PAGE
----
What is most important to recognise is that genetics dictates that all children cannot learn as the same rates. Working memory also dictates this. This means that any given level of learning will be more difficult for certain children to achieve than others.
There is no evidence if children work exceptionally hard and continue work hard in adult education that they will become able to become a Cambridge University graduates. Genetics dictate the limits of what children can achieve. but this cannot be directly measured.
Catering for children's individual learning needs create a significant problem in the school system, especially in hierarchical subjects like maths, which is highly dependent on working memory. There is no simple answer to the problem.
Although genetics informs on children's learning potential, it is not a precise measure, because it relates to a cocktail of so many thousands of genes. The are rare language deficits that are attributed to the effect of a single gene. Diagnosed conditions like dyslexia relate to a range of individual differences in those diagnosed with it.
The issue of genetic heritability can be a very sensitive issue. It Is currently not possible to directly read and interpret the genes responsible for learning. Other measures of potential like intelligence tests, especially working memory tests provide an indication of learning potential.
In the scales of the injustice of life there are those with the opposite to dyslexia and some with conditions resembling it which is not sufficiently serious for them to be given it. It now appears to be attributable to white matter problems. Dyslexics experience working memory problems, but not all those working memory problems have dyslexia. Parents are more inclined to admit that their children have dyslexia, a prescribed condition, as opposed to their children are experiencing difficulty in learning to read.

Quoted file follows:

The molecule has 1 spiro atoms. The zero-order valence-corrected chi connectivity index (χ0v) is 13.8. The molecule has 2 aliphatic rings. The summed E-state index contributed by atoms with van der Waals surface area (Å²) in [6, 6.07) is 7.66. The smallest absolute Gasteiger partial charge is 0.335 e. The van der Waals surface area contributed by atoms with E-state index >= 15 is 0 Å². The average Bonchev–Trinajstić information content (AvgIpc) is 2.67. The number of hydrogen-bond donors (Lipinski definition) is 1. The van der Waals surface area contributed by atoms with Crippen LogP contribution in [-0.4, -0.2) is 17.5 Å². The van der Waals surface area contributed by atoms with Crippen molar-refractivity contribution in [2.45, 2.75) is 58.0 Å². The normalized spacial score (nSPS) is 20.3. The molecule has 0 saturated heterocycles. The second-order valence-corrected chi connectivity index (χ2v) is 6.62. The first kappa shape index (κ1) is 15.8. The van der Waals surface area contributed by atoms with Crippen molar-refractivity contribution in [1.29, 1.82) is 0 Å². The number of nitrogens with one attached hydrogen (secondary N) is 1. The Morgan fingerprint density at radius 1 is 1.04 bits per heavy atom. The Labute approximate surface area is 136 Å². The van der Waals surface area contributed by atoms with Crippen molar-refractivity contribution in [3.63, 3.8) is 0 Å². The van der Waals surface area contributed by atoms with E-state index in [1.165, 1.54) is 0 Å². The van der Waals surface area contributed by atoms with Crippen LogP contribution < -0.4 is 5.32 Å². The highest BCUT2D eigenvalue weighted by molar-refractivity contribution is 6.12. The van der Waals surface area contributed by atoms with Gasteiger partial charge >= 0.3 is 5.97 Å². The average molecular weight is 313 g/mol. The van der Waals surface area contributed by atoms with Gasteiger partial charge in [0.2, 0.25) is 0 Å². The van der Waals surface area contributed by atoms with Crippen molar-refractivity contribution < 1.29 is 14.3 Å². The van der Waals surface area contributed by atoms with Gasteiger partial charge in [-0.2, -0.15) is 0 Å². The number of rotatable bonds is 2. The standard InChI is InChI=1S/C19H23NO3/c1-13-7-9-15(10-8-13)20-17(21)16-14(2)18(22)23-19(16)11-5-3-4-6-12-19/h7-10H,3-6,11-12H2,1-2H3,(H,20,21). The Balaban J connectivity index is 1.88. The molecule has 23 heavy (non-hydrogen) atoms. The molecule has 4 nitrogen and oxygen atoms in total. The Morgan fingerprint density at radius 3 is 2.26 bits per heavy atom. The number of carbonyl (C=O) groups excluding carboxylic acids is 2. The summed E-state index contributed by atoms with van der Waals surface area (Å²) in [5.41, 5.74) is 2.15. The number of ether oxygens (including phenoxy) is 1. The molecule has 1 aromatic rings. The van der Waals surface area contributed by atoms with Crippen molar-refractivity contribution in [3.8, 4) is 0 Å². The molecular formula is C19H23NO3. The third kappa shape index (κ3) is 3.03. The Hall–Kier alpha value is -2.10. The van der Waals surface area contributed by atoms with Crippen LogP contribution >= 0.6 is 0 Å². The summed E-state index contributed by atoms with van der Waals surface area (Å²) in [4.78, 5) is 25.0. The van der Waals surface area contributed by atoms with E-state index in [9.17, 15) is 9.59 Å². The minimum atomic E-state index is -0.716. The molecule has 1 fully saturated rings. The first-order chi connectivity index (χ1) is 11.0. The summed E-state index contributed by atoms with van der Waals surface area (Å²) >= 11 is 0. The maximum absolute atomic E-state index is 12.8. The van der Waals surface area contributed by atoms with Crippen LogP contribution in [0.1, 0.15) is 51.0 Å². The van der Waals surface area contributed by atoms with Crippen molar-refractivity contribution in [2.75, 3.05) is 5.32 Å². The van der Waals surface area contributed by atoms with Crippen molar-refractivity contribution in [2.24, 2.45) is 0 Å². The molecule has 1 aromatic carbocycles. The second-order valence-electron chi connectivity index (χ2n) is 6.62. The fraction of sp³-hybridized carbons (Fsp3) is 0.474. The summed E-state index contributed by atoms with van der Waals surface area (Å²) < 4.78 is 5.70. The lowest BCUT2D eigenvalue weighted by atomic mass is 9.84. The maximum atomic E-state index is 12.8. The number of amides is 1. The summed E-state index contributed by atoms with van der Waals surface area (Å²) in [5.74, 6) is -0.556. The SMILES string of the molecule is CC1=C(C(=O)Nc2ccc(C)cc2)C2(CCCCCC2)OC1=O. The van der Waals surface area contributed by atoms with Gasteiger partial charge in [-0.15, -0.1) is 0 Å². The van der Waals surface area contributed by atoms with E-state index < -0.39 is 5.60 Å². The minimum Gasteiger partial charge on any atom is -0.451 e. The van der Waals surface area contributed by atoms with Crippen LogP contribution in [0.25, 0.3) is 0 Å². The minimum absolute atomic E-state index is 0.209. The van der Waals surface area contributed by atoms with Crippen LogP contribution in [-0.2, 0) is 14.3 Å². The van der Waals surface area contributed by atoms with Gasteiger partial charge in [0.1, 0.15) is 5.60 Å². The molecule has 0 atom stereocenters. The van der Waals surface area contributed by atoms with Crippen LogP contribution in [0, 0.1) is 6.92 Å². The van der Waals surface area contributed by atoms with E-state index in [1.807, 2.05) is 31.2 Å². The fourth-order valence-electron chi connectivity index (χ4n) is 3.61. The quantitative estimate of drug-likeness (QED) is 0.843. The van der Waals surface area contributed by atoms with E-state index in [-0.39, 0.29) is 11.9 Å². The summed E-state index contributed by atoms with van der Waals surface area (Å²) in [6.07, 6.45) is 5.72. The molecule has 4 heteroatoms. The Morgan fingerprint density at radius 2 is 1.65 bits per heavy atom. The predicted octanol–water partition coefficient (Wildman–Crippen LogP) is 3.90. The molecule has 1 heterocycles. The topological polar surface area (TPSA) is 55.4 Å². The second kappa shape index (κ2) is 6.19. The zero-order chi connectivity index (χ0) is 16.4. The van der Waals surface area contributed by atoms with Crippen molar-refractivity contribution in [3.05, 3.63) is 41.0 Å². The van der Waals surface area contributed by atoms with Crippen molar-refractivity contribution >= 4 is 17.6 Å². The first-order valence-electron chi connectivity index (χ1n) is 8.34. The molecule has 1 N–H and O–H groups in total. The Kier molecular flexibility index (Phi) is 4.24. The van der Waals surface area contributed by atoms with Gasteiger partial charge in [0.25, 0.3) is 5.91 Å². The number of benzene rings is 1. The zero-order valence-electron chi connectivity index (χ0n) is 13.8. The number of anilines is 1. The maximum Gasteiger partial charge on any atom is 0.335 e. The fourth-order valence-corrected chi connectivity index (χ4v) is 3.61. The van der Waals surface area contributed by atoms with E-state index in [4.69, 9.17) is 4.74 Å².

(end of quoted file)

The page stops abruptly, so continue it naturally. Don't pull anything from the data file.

There is research report in New Scientist (Michael le Page, 2020) undertaken by Bristol University on 8,000 subjects overtime that suggest that polygenic scores do not predict how well children do a school. it is reported this what "Plomin, however, argues that the results support
his stance." He claims that:-
“[A correlation of 0.4] makes it the strongest polygenic predictor in the behavioural sciences,” says Plomin, who says this matches his own results " Check.
What is significant that Plomin's work and the Cambridge Institute of the Brain correlate, both of whom have been sponsored by the health service, correlate.
We all live in a meritocracy where we celebrate achievement and we tend to look down on failure. When schools G.C.S.E. results are announced schools celebrate the academic success of the students, but not what their children with lower learning potential can achieve. Plomin argues this can occur at family level. Two siblings from the same parents can have children of different learning potential, where the child with higher potential is praised and the one with the lower potential is viewed as not working hard enough.
As Plomin argues that children are not born with a clean slate. Animals are equip to walk immediately after they are born. Whilst is cuts across the grain of our society to suggest that we not all equal, there is no evidence that however hard children work they can achieve equal levels of attainment. What has been happening in the educations that there has been an unwillingness to accept that children have unequal learning potential, but they have increasingly be worn down by unrealistic expectations and they are being told they are not very good at education, through being constantly bombarded with grading.
There needs to dissassociate the notion of high educational attainment from self-worth, but it is accepted there are no simple answers to this issue.
New Scientist Reference